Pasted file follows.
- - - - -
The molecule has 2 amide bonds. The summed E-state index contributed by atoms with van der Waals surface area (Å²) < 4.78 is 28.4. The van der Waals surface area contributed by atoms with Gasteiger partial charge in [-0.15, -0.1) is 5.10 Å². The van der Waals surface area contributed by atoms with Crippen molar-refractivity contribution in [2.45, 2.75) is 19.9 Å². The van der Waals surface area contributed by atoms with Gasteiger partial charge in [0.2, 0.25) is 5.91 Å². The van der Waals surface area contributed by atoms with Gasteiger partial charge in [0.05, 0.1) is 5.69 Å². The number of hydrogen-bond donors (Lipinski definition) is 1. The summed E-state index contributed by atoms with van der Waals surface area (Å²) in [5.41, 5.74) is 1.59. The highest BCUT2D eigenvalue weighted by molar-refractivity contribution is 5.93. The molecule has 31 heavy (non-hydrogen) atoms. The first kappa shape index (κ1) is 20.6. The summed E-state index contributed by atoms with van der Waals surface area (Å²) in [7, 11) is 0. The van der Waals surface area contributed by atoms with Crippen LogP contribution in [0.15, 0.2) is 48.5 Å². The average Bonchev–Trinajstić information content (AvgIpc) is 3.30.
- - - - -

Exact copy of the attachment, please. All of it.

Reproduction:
The molecule has 2 amide bonds. The summed E-state index contributed by atoms with van der Waals surface area (Å²) < 4.78 is 28.4. The van der Waals surface area contributed by atoms with Gasteiger partial charge in [-0.15, -0.1) is 5.10 Å². The van der Waals surface area contributed by atoms with Crippen molar-refractivity contribution in [2.45, 2.75) is 19.9 Å². The van der Waals surface area contributed by atoms with Gasteiger partial charge in [0.2, 0.25) is 5.91 Å². The van der Waals surface area contributed by atoms with Gasteiger partial charge in [0.05, 0.1) is 5.69 Å². The number of hydrogen-bond donors (Lipinski definition) is 1. The summed E-state index contributed by atoms with van der Waals surface area (Å²) in [5.41, 5.74) is 1.59. The highest BCUT2D eigenvalue weighted by molar-refractivity contribution is 5.93. The molecule has 31 heavy (non-hydrogen) atoms. The first kappa shape index (κ1) is 20.6. The summed E-state index contributed by atoms with van der Waals surface area (Å²) in [7, 11) is 0. The van der Waals surface area contributed by atoms with Crippen LogP contribution in [0.15, 0.2) is 48.5 Å². The average Bonchev–Trinajstić information content (AvgIpc) is 3.30.